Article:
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Wapato Park

Features You'll Find:
Hover over an icon for more details
    • Bike Trail / Biking / Bicycling
    • Historic
    • Parking Stalls
    • Parking Stalls / ADA
    • Restrooms / Seasonal
    • Trail / Hard
    • Trail / Soft
    • Boat Launch / Walk Up
    • Fishing Pier
    • Horseshoes
    • Lake / Pond
    • Natural Areas
    • Meeting Space
    • Picnic / Drop in
    • Picnic / Reservable
    • Weddings / Rentals
  • DOGS
    • Off Leash Dog Park
    • Playground (5-12 yrs)

Open ½ hour before sunrise
Close ½ hour after sunset

Restroom Schedule

6500 S. Sheridan Ave.
Tacoma, WA 98408

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Wapato Park lies in a beautiful setting of lake and forest. Features include a walking trail around the lake (.9 miles), a playground, a dog park, picnic shelters, and an impressive, historic pergola.

Keeping Wapato Lake's water clean has been a challenge throughout the park's history. Early efforts included adding chlorine to cut down on algae growth. Then in 1936, as part of a Works Progress Administration project to improve the park, 180,000 cubic yards of mud was dredged from the lake hoping to clean it. By 1942, the lake was closed to swimmers due to unhealthful water conditions. Since that time a variety of other methods have been tried to keep the lake water clean such as harvesting aquatic plants, adding millions of gallons of fresh water, and even draining the lake in 1981 and removing tons of polluted sediment.
Regularly draining or flushing the lake with fresh drinking water, however, is neither financially nor environmentally sustainable. In 2012, Metro Parks and the City of Tacoma agreed on a scientifically based approach to improve the quality of the water in Wapato Lake.  Wapato Lake is actually a giant catch basin, filled by stormwater runoff from the surrounding watershed. The water contains high concentrations of phosphorus and other nutrients which promote the growth of toxic algae, harmful to people and pets.
Scientists and engineers agree that the only way to consistently reduce the concentration of phosphorus is to effectively clean the stormwater coming into the lake and move the water through the lake at a faster rate. The most efficient way to channel more stormwater through the lake is to dismantle a bypass system set up at Wapato Lake in the 1970s (based on the mistaken idea that it would help). However, this is only part of the solution. It is important to remove phosphorus and other nutrients, which feed the algae, to improve the quality of water introduced to the lake. Part of the strategy is the cautious use of alum to bind the phosphorus into the sediment, thus making it unavailable for algae growth, without harming the lake's wildlife. Ultimately a dredging project would be needed to prevent the lake from evolving into a marsh.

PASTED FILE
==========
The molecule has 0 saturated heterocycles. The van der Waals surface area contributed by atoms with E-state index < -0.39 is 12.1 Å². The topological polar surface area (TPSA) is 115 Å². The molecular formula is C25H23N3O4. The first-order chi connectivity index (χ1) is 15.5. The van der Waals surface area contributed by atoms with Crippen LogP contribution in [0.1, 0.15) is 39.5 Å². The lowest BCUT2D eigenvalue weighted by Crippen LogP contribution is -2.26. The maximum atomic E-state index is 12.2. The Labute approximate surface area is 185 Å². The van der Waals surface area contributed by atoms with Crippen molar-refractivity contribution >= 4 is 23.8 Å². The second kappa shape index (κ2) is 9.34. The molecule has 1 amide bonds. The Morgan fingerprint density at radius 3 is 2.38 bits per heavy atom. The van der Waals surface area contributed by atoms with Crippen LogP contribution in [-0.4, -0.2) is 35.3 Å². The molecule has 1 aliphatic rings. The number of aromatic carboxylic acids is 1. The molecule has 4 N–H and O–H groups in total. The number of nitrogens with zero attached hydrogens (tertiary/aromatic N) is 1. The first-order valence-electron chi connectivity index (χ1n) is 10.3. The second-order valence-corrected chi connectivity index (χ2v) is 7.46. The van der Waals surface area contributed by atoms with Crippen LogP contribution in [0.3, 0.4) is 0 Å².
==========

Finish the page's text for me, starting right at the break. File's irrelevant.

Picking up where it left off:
Metro Parks and the city also are working together to test a promising new way to filter more pollutants out of the water. In 2013, together with the city and the University of Washington-Tacoma, we embarked on a series of studies testing an innovative and potentially sustainable filtering process. It uses chemical byproducts of municipal drinking-water treatment systems to trap phosphorus and other nutrients that foster unwanted algae growth. Now, Metro Parks, the city and the Washington State Department of Ecology are preparing to launch a pilot project to evaluate the long-term effects of this filter technology on the waters of Wapato Lake. The project will begin this fall an Wapato Park Trail Map.d is expected to conclude in the summer of 2018. The results will help Metro Parks and the city plan for the lake’s future.

Wapato has a number of trails that you can walk to explore the park, including one circling the lake that is approx .9 miles in length.

Wapato features three fully fenced areas for pets to romp leash free with their owners - including one reserved just for small dogs. Benches and shelters are provided on-site. Water will be provided beginning 3/1/17. Read more about Tacoma's dog parks

The historic pergola, a crescent-shaped arbor with an open roof and tall columns, has lent a hint of Italian garden to this South End park's main entryway since 1938. The structure was restored in 2001 and serves as the backdrop for year-round seasonal color. Flower baskets hang from beams encircled by rows of blooms.


The two wooden dock structures are being replaced for improved access and paddleboat/ kayak launching.
 Read more about Wapato Park improvements

Wapato Don't Feed Wildlife Sign Graphic
  • Wildlife can experience malnutrition, disease, and overpopulation due to human feeding.
  • Wildlife often exhibit aggressive behaviors when they become conditioned to expect food from people.
  • Overpopulation is a significant contributor to poor water quality and toxic algae growth, endangering public health and safety.
  • Feeding is illegal and to help curb overpopulation issues, citations will be issued for violations. Feeding carries a $532 penalty. (TMC 8.27.130)


Bikes at the edge of Wapato Lake in 1928

Wapato Lake Park opened to the public in 1889 and was described as "rapidly becoming the most beautiful vista of landscape in this section of the northwest." Following financial difficulties in the 1890s, Radebaugh lost most of his Wapato Lake property, but the lake continued to serve as a popular recreation area for residents of South Tacoma.


Events Happening Here:
  • 08 Apr
    Family Nature Walk-Wapato Park
    Explore Tacoma's Parks during this free naturalist-led walk. Discover amazing plants and animals and how they adapt to the seasons...
    10:00 am

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